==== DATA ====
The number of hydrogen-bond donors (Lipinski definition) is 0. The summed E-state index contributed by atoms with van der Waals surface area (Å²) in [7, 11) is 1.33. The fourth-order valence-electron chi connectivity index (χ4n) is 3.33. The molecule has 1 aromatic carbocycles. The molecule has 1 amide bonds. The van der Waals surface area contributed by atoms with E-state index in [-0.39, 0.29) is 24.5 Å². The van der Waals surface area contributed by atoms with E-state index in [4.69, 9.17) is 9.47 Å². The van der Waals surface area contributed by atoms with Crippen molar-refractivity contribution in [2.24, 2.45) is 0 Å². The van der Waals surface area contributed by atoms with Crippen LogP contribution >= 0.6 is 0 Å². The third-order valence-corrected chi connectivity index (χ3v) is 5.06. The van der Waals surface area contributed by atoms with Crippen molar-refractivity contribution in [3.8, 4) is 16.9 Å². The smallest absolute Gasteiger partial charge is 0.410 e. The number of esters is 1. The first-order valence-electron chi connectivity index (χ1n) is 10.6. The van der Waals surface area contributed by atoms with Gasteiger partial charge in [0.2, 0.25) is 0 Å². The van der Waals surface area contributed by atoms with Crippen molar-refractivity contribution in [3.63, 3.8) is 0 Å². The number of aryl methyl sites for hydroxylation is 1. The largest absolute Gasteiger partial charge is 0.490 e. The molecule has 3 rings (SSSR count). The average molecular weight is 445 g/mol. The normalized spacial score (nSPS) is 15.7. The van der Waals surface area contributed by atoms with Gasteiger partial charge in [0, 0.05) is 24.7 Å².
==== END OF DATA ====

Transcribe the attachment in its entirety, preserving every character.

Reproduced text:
The number of hydrogen-bond donors (Lipinski definition) is 0. The summed E-state index contributed by atoms with van der Waals surface area (Å²) in [7, 11) is 1.33. The fourth-order valence-electron chi connectivity index (χ4n) is 3.33. The molecule has 1 aromatic carbocycles. The molecule has 1 amide bonds. The van der Waals surface area contributed by atoms with E-state index in [-0.39, 0.29) is 24.5 Å². The van der Waals surface area contributed by atoms with E-state index in [4.69, 9.17) is 9.47 Å². The van der Waals surface area contributed by atoms with Crippen molar-refractivity contribution in [2.24, 2.45) is 0 Å². The van der Waals surface area contributed by atoms with Crippen LogP contribution >= 0.6 is 0 Å². The third-order valence-corrected chi connectivity index (χ3v) is 5.06. The van der Waals surface area contributed by atoms with Crippen molar-refractivity contribution in [3.8, 4) is 16.9 Å². The smallest absolute Gasteiger partial charge is 0.410 e. The number of esters is 1. The first-order valence-electron chi connectivity index (χ1n) is 10.6. The van der Waals surface area contributed by atoms with Gasteiger partial charge in [0.2, 0.25) is 0 Å². The van der Waals surface area contributed by atoms with Crippen molar-refractivity contribution in [3.63, 3.8) is 0 Å². The number of aryl methyl sites for hydroxylation is 1. The largest absolute Gasteiger partial charge is 0.490 e. The molecule has 3 rings (SSSR count). The average molecular weight is 445 g/mol. The normalized spacial score (nSPS) is 15.7. The van der Waals surface area contributed by atoms with Gasteiger partial charge in [0, 0.05) is 24.7 Å².